Send a Tweet
Most Popular Choices
Share on Facebook Share on Twitter Share on LinkedIn Share on Reddit Tell A Friend Printer Friendly Page Save As Favorite View Favorites
OpEdNews Op Eds

The Protect Who Act?

By       Message Jayne Lyn Stahl       (Page 1 of 1 pages)     Permalink    (# of views)   6 comments

Related Topic(s): ; ; ; ; , Add Tags
Add to My Group(s)

View Ratings | Rate It

Author 1927
- Advertisement -
Congress appears to be on the verge of reaching agreement on some aspects of the so-called Protect America Act, or the "spying bill," which grants immunity to telecommunication companies accused of turning over private customer records to the National Security Agency. (WaPo)

The legislation which aims to reform the Foreign Intelligence Surveillance Act such that warrants are  now optional with the vehicle will make an appearance before the Senate next week where it is expected to pass. And, this bill is as much about protecting America as the Iraq war is about bringing democracy to the Middle East. The only ones being protected here are those who continue to break the law under the guise of national security.   From the presidential veto, it's obvious that this administration isn't interested in granting immunity from prosecution to parents who are unable to pay their children's medical bills.    .

What's more, when was the last time you've heard of a White House giving an order to any company, let alone a communications company, which has tens of millions of customers, not to testify in court under a state secrets law that has yet to be written. But, what the hell, if one can grant retroactive immunity, why not enforce a law that isn't on the books? Oh, and why not cook the books, too, while we're at it as the Downing Street Memo clearly proves.

If nothing else, the past six years proves that not only does crime pay, but it pays handsomely--for the upper one percentile of the population of this country, that is. There are more carcinogens trying to pose as laws, coming out of Congress, these days, than on any freeway in America.

- Advertisement -
Let your Senators, whose salaries you and I pay, hear now whether you're willing to have your personal phone calls, and e-mails, intercepted as those of tens of millions of Americans already have, and whether it's okay with you for those telecommunication behemoths like A T & T, and Verizon, to be granted immunity from prosecution for breaking the law that protects your privacy.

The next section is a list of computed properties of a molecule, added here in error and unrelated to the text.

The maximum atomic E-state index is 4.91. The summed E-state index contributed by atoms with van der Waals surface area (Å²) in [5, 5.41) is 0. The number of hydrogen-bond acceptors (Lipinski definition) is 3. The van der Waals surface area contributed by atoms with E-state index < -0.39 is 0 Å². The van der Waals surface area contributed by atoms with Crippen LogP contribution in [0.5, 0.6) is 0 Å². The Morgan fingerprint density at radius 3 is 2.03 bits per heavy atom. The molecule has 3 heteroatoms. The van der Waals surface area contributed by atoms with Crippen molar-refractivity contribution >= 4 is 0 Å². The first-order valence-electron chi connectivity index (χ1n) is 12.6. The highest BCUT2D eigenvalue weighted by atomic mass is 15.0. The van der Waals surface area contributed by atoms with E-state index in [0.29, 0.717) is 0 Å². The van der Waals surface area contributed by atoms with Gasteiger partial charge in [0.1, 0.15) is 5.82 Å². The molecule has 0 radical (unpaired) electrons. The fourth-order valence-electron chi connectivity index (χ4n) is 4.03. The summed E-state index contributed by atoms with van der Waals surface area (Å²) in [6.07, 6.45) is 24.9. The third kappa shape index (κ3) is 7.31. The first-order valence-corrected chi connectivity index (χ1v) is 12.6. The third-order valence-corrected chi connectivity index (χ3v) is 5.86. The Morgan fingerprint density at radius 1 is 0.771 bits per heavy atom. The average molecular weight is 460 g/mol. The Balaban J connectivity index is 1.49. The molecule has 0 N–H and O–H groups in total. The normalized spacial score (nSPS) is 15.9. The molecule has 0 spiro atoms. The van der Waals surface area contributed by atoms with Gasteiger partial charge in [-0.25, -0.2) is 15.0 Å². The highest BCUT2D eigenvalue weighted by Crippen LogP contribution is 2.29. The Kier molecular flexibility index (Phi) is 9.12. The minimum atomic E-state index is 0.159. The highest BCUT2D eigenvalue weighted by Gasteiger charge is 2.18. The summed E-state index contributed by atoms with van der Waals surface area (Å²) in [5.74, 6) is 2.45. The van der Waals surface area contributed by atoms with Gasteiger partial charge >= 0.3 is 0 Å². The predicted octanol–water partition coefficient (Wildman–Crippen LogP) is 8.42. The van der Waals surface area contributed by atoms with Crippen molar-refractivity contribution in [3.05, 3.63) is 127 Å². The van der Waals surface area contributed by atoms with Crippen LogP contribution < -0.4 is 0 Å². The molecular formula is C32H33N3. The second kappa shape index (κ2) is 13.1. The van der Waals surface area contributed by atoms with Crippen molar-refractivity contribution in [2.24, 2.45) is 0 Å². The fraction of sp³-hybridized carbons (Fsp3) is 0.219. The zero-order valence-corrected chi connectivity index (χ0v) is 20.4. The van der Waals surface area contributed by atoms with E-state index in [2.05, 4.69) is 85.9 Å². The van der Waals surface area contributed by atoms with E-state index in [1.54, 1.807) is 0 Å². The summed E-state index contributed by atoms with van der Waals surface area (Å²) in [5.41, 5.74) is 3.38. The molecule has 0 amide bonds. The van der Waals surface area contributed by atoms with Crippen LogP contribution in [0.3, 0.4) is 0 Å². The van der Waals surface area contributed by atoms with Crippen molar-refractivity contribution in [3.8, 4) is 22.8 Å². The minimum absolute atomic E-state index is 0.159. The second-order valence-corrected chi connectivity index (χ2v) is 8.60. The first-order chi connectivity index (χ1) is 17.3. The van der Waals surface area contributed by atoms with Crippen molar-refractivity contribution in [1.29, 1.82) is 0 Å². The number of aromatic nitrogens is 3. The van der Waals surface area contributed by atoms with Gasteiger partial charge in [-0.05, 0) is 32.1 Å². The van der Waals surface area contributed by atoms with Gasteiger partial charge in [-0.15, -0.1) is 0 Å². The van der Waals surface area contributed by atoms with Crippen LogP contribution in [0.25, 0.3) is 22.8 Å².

Look at it this way, would you grant immunity unless you thought that a crime was committed?   The Constitution isn't the only casualty of the "war on terror;" common sense is, too.


- Advertisement -

View Ratings | Rate It

Widely published, poet, playwright, essayist, and screenwriter; member of PEN American Center, and PEN USA. Jayne Lyn Stahl is a Huffington Post blogger.

Jayne Lyn Stahl Social Media Pages: Facebook page url on login Profile not filled in       Twitter page url on login Profile not filled in       Linkedin page url on login Profile not filled in       Instagram page url on login Profile not filled in

Go To Commenting
The views expressed herein are the sole responsibility of the author and do not necessarily reflect those of this website or its editors.
Writers Guidelines
Related Topic(s): ; ; ; ; , Add Tags
Contact EditorContact Editor
Support OpEdNews

OpEdNews depends upon can't survive without your help.

If you value this article and the work of OpEdNews, please either Donate or Purchase a premium membership.

If you've enjoyed this, sign up for our daily or weekly newsletter to get lots of great progressive content.
Daily Weekly     OpEdNews Newsletter
   (Opens new browser window)

Most Popular Articles by this Author:     (View All Most Popular Articles by this Author)

Martial Law?

The Best Argument Against McCain

Another Poster Child for the NRA

In Cahoots with the Cahooters

"Waking Up the Coast" / "El Despertar de la Costa"

Atheists in Foxholes